No Treats for Wild Parakeets in San Francisco

The city of San Francisco has issued a ban on feeding the flocks of wild parakeets that have taken up residence in the city, fearing that constant feeding could endanger the birds by degrading their ability to feed on their own.

Copyright © 2007 NPR. For personal, noncommercial use only. See Terms of Use. For other uses, prior permission required.

REBECCA ROBERTS, host:

In San Francisco, they're known as the wild parrots of Telegraph Hill. In fact, the birds are actually wild parakeets. But they're colorful like parrots, and people come from all over to see them.

But as of today, feeding the parakeets is a crime.

NPR's Richard Gonzales tells us why.

(Soundbite of parakeets chirping)

RICHARD GONZALES: In San Francisco, it's hard to find someone who loves the birds more than Mark Bittner. The one-time homeless musician fed them and became famous with them in a documentary called "The Wild Parrots of Telegraph Hill."

Mr. MARK BITTNER: (Singing) Well, I got me a roof and I got me some clothes. And I eat real good, men I overdose.

GONZALES: Bittner and the birds were a hit with moviegoers around the world. But then a year ago, Bittner stopped feeding the parakeets. He worried that his past efforts had inspired too many copycat feeders who might be doing the birds more harm than good.

Mr. BITTNER: My main concern has always been that they remain wild and free. You know, the idea of them being in cages or being grabbed by people to be sold frightens me.

GONZALES: So yesterday, when San Francisco's Board of Supervisors voted 10 to one to outlaw public feeding of the parakeets, Bittner was happy and supportive.

Mr. BITTNER: I can't let go of my concern for their well-being. And we have mocked up nature so much. I think we just need to leave it alone. I just want them to be free birds.

GONZALES: Bittner's support of the feeding ban has drawn strong reactions among bird lovers. Some say he's gotten to the point where he thinks he owns the parakeets and that no one else has a right to get close to them.

In San Francisco's Ferry Park, where the birds drop by daily for handouts, Julie Zhou(ph) is a regular.

Ms. JULIE ZHOU: Right in front of us is the little cluster of four tall papa trees(ph). And these are actually the favorite resting spots of the flock. And then next to it is a large eucalyptus tree and the parrots really like to perch in that.

GONZALES: Julie says she and other bird feeders were inspired by Bittner. Now, Julie says, she is disappointed in him and at the notion that if she continues to feed the birds, she's a lawbreaker.

Ms. ZHOU: Well, we really don't want to see any harm come to any wildlife in the city. We just feel that this ban is a bit arbitrary, you know, difficult to enforce. We would hate to see small children feeding the parrots and get ticketed by police officers or animal control.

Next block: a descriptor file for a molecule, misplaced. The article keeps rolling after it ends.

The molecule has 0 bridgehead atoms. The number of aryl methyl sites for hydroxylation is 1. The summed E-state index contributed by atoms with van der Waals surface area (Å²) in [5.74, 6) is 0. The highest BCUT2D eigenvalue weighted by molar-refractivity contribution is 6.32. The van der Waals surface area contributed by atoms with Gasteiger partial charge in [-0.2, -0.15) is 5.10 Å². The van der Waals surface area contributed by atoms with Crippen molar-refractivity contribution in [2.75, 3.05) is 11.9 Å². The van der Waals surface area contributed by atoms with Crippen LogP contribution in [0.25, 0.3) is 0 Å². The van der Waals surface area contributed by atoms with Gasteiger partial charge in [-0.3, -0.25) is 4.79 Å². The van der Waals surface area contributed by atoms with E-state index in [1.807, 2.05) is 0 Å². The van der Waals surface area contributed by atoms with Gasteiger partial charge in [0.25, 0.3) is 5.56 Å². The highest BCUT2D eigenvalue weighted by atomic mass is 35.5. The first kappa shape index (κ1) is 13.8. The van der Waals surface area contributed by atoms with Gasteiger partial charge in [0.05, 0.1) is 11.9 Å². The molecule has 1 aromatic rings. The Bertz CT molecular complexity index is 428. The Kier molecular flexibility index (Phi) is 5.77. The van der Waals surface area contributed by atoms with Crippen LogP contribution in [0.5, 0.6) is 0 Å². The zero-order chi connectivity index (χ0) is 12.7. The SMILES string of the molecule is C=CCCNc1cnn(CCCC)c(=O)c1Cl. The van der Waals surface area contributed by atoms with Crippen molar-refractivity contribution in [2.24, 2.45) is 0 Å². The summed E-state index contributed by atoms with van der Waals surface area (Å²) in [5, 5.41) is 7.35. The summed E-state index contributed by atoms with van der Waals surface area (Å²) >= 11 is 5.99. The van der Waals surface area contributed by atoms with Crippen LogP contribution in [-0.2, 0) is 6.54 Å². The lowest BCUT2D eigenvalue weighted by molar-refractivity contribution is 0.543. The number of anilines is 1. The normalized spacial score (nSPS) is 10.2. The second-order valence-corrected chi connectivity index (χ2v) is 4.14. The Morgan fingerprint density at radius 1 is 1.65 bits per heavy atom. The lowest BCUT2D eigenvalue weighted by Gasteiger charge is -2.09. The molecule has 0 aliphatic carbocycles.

It just seems to not send a very good message about what San Francisco is really about. You know, this is a very open and caring city and that I think is what makes me the saddest.

GONZALES: The new law establishes a one-hundred-dollar fine for feeding the wild birds on public property. Backyard feeding is still allowed. San Francisco Board of Supervisor president Aaron Peskin sponsored the measure.

Mr. AARON PESKIN (President, San Francisco Board of Supervisor): As we are taught in our national parks, when we go to Yosemite, not to feed the bears, we have passed a law that says that one should not feed these birds.

GONZALES: Still, Peskin says the city is not out to collect fines, so much as to educate San Franciscans about their wild neighbors.

Richard Gonzales, NPR News, San Francisco.

Copyright © 2007 NPR. All rights reserved. No quotes from the materials contained herein may be used in any media without attribution to NPR. This transcript is provided for personal, noncommercial use only, pursuant to our Terms of Use. Any other use requires NPR's prior permission. Visit our permissions page for further information.

NPR transcripts are created on a rush deadline by a contractor for NPR, and accuracy and availability may vary. This text may not be in its final form and may be updated or revised in the future. Please be aware that the authoritative record of NPR's programming is the audio.

Comments

 

Please keep your community civil. All comments must follow the NPR.org Community rules and terms of use, and will be moderated prior to posting. NPR reserves the right to use the comments we receive, in whole or in part, and to use the commenter's name and location, in any medium. See also the Terms of Use, Privacy Policy and Community FAQ.